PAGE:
At the end of the roasting operation the damper 13 is moved to close the bypass 14, and damper is moved to close duct 2 so that the gas exiting from conduit 10 cannot return to the heat exchanger. By thus cutting off the circulation of heating medium between the roaster and exchanger, the roaster can be employed as the quenching vessel and the heat exchanger can be maintained hot in readiness for roasting the next batch of coffee. Also, char deposits on the exchanger duct are eliminated. Gas

from the dust separator dischargeduct 10 passes through bypass 14 to the duct 6 and back to the roaster, and at the same time the vented conduit 16 and condenser remain in communication with the dust separator exhaust conduit 10. Valve 23 is opened to discharge the condensate into the coffee. This quickly cools or quenches the coffee, and the condensate which is revolatilized in this step passes ofi to the condenser where it is liquefied and returned by way of receiver 19 and conduit 22 to the coffee, to exert a further cooling effect thereon. This operation is continued until the coifee has been cooled sufficiently. In the quenching operation the coffee absorbs substantially all of the quenching liquid so that this liquid, containing a large part of the volatile coffee essence or aroma, is returned to the coffee. The quality of the coffee is improved and shrinkage is reduced as compared to other methods commercially employed for roasting and quenching. The cofiee is now discharged from the roaster.

I claim as my invention:

1. A roasting and quenching apparatus for coffee comprising: a roasting chamber for receiving coffee to be roasted; an indirect air heater having an air inlet and an air outlet; a first conduit connected between the heater air outlet and roasting chamber for conducting heated air from said heater to said roasting chamber to heat the coffee therein; a second conduit connected between the heater air inlet and roasting chamber, said conduits forming With the heater and roasting chamber a closed circuit systern for circulating air and gases evolved from the cofiee between said roasting chamber and heater; a condenser connected to said second conduit and having a vent to the atmosphere at its discharge end, so that condensible gases evolved from the coffee enter and are condensed in the condenser, and permanent gases evolved from the cotfee in excess of the capacity of the closed circuit system escape through the vent of the condenser to the atmosphere; and a blower in one of said conduits for circulating gases between said heater and roasting chamber. 2. An apparatus as specified in claim 1 wherein: said blower is located in said second conduit between said roasting chamber and condenser connection; said blower being of the centrifugal dust separator type to separate dust from the circulating gases.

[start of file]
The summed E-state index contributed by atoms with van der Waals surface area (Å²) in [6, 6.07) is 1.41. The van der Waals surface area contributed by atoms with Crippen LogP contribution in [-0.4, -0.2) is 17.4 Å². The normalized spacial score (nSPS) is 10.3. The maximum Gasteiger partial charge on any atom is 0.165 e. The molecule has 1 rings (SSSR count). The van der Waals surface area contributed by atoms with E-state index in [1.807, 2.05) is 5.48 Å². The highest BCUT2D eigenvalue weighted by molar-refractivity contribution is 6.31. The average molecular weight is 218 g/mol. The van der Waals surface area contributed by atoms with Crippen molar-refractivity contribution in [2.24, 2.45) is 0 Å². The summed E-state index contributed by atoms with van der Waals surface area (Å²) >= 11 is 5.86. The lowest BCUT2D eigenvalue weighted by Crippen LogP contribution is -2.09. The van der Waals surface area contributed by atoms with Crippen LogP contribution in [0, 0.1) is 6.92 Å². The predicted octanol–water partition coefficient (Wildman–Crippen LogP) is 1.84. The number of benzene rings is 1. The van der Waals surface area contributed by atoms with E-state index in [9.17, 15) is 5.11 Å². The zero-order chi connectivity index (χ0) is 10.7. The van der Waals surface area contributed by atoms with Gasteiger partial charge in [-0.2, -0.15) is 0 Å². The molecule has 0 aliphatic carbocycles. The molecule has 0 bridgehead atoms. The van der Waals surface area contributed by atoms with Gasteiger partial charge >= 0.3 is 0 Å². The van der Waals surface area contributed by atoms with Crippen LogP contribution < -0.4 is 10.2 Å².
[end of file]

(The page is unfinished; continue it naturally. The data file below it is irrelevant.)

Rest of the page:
3. An apparatus as specified in claim 2 having: a receiver for condensate connected to the discharge end of said condenser; and a valved conduit connecting said receiver to said roasting chamber for supplying condensate to the roasting chamber during quenching of the coffee therein. 7

4. An apparatus as specified in claim 1 having: a bypass conduit connected to said first conduit between said heater and roasting chamber, and to said second conduit between said heater and condenser connection, to form with said roasting chamber, blower, and first and second conduits, a second recirculating system bypassing the heater; and damper means in said conduits operable to close oi the heater from said second recirculating system.

5. A roasting and quenching apparatus for coffee comprising: a roasting chamber for receiving coffee to be roasted; an indirect air heater having an air inlet and an air outlet; a first conduit connected between the heater air outlet and roasting chamber for conducting heated air from said heater to said roasting chamber to heat the coffee therein; a second conduit connected between the heater air inlet and roasting chamber, said conduits forming with the heater and roasting chamber a closed circuit system for circulating air and gases evolved from the coffee between said roasting chamber and heater; a condenser connected to said second conduit and having a vent to the atmosphere, so that condensible gases evolved from the coffee enter and are condensed in the condenser, and gases evolved from the coifee in excess of the capacity of the closed circuit system escape through the vent of the condenser to the atmosphere; and a blower in one of said conduits for circulating air and gases between said heater and roasting chamber.